i feel like muddying the waters a little..

Muddy away.



Quote:
What cartographic projection do war games typically use? You would only really notice this in terms of game play in strategic level games, since most tactical would use a localised projection (such as a national grid)

Historically, it's mostly been a hex grid overlaid on a map, and I don't have the actual figures, but if forced to guess I'd say over half of the new crop of games released now still use hex overlay.

There's also point to point (where scale is irrelevant) and area maps (where scale can be irrelevant).

Game scale (as opposed to map scale) affects the importance of localized projection to some extent. The game has to address, in one fashion or another, how units on the map interact with one another, with enemy forces, and the terrain they are on.
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That pic above is amazing. Who says perfect hexsides don't occur in nature?
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leroy43 wrote:
M St wrote:
If scale didn't matter, you could always just pile all of your units into one hex and then roll once for the combat outcome to see who wins. :-)

The player doesn't need to know the scale, but the designer had better think about the relationship of scale to units to time to stacking very carefully or you'll get some really strange outcomes.

Well, in Fighting Formations, you CAN stack all your units in the same hex. You'd be a complete idiot for doing so, but it's not prohibited.

The latter is irrelevant, the former is what counts. For me there is a big difference between playing like an idiot and not playing like one.

Quote:

But you're adding in things I didn't ask about - I meant my question literally. It makes no difference to me if the hex is 10km across, or if the hex is 10km centre-to-centre.

Then I have added in things because I do not even understand your comment. The whole point of playing wargames is that the scale matters. That is why Squad leader or ASL or Fighting Formations does not play like TCS and why TCS does not play like OCS or EFS. Different scale means different rules and a different style of play.

Quote:
I totally get that it makes a difference mathematically, but when all hex and counter games do range based on hex distance, and not on scale distance (i.e. your unit can fire up to 3 hexes away), the precision of the hex scale is completely unimportant.

That's not "the precision of the scale". That's simply "the scale". "Precision" would come into play if it matters whether the scale is 3 miles per hex or 3.05 miles per hex.

And the scale drives everything because in a game that has hexes with 5 mile diameter, only the artillery will have a range greater than 1. In a game with hexes that are 40m large, everyone will have ranged fire. And lots of variation in between.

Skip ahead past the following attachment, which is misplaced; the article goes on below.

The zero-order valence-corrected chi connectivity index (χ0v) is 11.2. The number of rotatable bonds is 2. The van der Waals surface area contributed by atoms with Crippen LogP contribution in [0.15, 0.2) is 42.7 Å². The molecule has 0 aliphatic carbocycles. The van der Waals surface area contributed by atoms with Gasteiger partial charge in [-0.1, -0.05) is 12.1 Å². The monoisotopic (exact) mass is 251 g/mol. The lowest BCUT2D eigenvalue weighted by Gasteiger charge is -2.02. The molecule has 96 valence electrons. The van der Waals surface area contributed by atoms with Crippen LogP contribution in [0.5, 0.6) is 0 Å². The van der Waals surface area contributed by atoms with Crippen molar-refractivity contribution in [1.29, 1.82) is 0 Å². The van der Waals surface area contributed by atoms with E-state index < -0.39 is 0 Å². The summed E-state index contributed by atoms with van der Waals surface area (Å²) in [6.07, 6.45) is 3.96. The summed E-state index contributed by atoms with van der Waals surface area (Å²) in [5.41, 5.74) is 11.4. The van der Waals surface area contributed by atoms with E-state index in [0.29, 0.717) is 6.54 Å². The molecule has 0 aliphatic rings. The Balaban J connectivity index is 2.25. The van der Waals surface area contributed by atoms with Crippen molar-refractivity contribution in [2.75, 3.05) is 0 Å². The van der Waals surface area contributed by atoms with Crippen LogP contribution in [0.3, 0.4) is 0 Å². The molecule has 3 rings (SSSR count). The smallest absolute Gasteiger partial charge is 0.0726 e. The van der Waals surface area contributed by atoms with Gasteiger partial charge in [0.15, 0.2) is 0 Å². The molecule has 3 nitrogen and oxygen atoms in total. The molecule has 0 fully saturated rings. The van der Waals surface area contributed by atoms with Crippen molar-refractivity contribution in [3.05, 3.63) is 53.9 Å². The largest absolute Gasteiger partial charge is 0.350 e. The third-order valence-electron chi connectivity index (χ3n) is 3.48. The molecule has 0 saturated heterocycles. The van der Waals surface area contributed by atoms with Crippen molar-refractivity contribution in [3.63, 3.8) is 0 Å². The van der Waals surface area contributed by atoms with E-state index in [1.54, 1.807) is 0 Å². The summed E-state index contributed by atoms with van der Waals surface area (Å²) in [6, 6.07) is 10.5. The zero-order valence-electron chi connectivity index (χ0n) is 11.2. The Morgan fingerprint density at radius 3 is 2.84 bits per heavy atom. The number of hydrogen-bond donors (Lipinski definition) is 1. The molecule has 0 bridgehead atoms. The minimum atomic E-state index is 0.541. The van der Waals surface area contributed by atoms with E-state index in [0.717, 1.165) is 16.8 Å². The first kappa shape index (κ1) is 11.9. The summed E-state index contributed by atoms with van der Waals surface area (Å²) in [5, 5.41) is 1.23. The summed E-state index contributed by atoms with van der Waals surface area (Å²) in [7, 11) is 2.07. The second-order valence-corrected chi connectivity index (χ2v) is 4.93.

Also, for me half the fun in playing wargames is seeing how they map into history. If I don't know the scale, I can't do the mapping. I might as well play a Eurogame (which I often do).

In my experience, a significant percentage of wargamers are map freaks (not all, not the majority, but many. Very likely the majority of designers though). They like maps, they study maps, they look for the maps in their history books, they may have drawn on their maps in school. What's the single most important parameter of a map? Its scale.
 
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I hope this doesn't seem like a facile response, but it only matters to me when I notice it.

Example: In the miniatures game Flames of War, the range of an SMG is 4 inches. But the length of a train car (the actual miniature) is about 6 inches. So standing at one end of a train car, you cannot fire SMGs at someone standing at the other end of that same train car. The length of a Sherman tank is about 2.5 inches... meaning that it's about, what, 30 meters long according to that scale? Again, if two Shermans are lined up and somebody is standing at one end, you cannot shoot them with SMGs from the other end.

On the other hand, if there's a little one hex town in a wargame and the rules say I can only stack up to 3 battalions, fine. I'm not going to go look up the dimensions of the town at that time to find out if that's reasonable. It could be as low as 2 battalions or as many as 6. As long as the overall "feel" is plausible, I'm not concerned. Only when something jumps out at me as weird to I start to consider it.



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Requete wrote:
I hope this doesn't seem like a facile response, but it only matters to me when I notice it.

Example: In the miniatures game Flames of War,....

Flames of war!!! Or "run up to the enemy and shoot them because they can't shoot back". I think scale is the least of that rule set's problems.